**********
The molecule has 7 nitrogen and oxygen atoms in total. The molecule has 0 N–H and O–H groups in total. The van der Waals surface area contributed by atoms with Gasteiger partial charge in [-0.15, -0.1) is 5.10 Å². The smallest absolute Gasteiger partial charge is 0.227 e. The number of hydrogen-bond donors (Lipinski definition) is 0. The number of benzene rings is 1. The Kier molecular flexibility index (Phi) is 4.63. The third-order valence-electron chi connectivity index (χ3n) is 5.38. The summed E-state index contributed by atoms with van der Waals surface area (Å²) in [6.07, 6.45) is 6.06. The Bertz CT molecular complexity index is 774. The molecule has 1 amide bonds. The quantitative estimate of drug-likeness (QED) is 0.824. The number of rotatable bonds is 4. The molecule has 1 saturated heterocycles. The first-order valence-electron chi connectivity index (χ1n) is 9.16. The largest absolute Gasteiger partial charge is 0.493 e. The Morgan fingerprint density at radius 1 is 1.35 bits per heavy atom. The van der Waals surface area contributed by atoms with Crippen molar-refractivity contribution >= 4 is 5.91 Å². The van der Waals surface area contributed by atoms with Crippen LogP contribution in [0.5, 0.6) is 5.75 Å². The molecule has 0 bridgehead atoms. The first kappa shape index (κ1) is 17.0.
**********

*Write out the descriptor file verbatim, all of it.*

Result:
The molecule has 7 nitrogen and oxygen atoms in total. The molecule has 0 N–H and O–H groups in total. The van der Waals surface area contributed by atoms with Gasteiger partial charge in [-0.15, -0.1) is 5.10 Å². The smallest absolute Gasteiger partial charge is 0.227 e. The number of hydrogen-bond donors (Lipinski definition) is 0. The number of benzene rings is 1. The Kier molecular flexibility index (Phi) is 4.63. The third-order valence-electron chi connectivity index (χ3n) is 5.38. The summed E-state index contributed by atoms with van der Waals surface area (Å²) in [6.07, 6.45) is 6.06. The Bertz CT molecular complexity index is 774. The molecule has 1 amide bonds. The quantitative estimate of drug-likeness (QED) is 0.824. The number of rotatable bonds is 4. The molecule has 1 saturated heterocycles. The first-order valence-electron chi connectivity index (χ1n) is 9.16. The largest absolute Gasteiger partial charge is 0.493 e. The Morgan fingerprint density at radius 1 is 1.35 bits per heavy atom. The van der Waals surface area contributed by atoms with Crippen molar-refractivity contribution >= 4 is 5.91 Å². The van der Waals surface area contributed by atoms with Crippen LogP contribution in [0.5, 0.6) is 5.75 Å². The molecule has 0 bridgehead atoms. The first kappa shape index (κ1) is 17.0.